Financial risk manager extraordinaire Aaron Brown told Michael Covel that when he was a kid, he used to read the newspaper from back to front.
The numbers made sense to him. The box scores, the stock quotes, the weather – this was the useful information. It was standardized and you could pick up any older edition and see the changes between then and today.
As he got towards the front page, the numbers faded and the stories grew. Progressively, nothing would make sense anymore. It was much harder to analyze headlines compared to the numbers.
Think about that.
Usually we’re trying to quantify the headlines. We look for the key variables in the story.
Brown worked in the other direction. He looked for the standardized information, was curious about spotting the key variables, and looked for the deviations that would become the story.
A winning streak in baseball becomes a headline. A dropping or soaring stock price becomes a headline. An unseasonal change in weather or a surprise storm becomes a headline. It’s the transition from “unknown” to “everybody knows” that captivates us – and that’s an exercise in hindsight.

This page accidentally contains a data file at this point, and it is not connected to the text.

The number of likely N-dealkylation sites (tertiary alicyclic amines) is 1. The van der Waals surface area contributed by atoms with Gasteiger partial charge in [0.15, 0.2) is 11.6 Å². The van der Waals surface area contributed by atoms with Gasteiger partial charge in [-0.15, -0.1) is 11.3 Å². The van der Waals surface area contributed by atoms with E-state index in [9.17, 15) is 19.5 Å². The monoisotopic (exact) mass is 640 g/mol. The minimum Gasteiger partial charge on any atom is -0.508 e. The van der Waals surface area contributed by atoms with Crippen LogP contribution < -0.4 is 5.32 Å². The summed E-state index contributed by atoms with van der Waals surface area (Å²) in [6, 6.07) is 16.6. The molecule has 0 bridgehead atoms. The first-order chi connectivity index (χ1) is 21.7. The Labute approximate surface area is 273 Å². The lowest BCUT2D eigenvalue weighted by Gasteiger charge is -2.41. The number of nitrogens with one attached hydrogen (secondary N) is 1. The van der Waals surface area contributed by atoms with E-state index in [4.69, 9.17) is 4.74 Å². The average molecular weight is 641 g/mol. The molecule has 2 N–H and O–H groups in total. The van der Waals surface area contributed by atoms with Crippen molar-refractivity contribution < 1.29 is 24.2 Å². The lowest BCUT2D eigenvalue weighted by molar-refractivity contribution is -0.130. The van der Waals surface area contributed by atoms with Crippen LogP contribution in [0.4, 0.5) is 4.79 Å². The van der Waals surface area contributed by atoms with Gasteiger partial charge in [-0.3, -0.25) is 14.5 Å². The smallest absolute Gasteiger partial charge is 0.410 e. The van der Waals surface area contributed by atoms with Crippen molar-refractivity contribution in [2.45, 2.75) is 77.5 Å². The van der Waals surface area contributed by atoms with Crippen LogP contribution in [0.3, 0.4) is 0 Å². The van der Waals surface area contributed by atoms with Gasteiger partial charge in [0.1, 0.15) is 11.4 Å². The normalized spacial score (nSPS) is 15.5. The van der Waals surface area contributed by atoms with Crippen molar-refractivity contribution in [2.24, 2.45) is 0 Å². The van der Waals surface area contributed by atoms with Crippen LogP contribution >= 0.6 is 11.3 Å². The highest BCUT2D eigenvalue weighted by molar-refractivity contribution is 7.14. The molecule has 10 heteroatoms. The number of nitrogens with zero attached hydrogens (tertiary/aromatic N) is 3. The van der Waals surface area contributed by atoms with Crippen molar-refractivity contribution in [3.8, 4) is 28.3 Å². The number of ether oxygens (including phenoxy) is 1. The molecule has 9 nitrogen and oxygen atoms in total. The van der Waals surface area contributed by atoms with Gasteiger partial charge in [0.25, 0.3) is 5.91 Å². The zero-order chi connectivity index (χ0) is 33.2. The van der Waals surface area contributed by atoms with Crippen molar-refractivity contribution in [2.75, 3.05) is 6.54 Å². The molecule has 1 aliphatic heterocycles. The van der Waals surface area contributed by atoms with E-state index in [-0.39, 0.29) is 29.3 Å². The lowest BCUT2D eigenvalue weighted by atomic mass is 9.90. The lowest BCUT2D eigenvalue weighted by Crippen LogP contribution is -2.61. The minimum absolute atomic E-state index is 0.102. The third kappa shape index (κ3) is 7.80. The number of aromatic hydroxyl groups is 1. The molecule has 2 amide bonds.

The story rarely makes the numbers, but the numbers always make the story.
We can make it even more tangible if we think of a biography. Any one will do. Now ask yourself, why doesn’t your life have a clear narrative arc like that story?
Because life is a bunch of noisy data points. We pick the peaks and troughs and stitch them together to get to a narrative arc. Biographies don’t just unfold. In real time, it all feels much more discombobulated.
When Brown was reading the paper from back to front, he was in search of the future potential headlines. That’s a lot harder to do. It takes a comfort with being wrong that’s unparalleled to the sheer glee of “who made the cover?” He wasn’t looking for the finished biography, he was looking for the emergent trends that a writer would turn into a narrative arc.
It’s not easy to approach the world from the back page to the front page, but most of us can accept that there are a lot of stories on the cutting room floor after the biographies are written. Even if it’s not (always) us, we need people in our lives to help shift through that data.
If we just remember to toggle our approach periodically, it can do wonders for our perspective.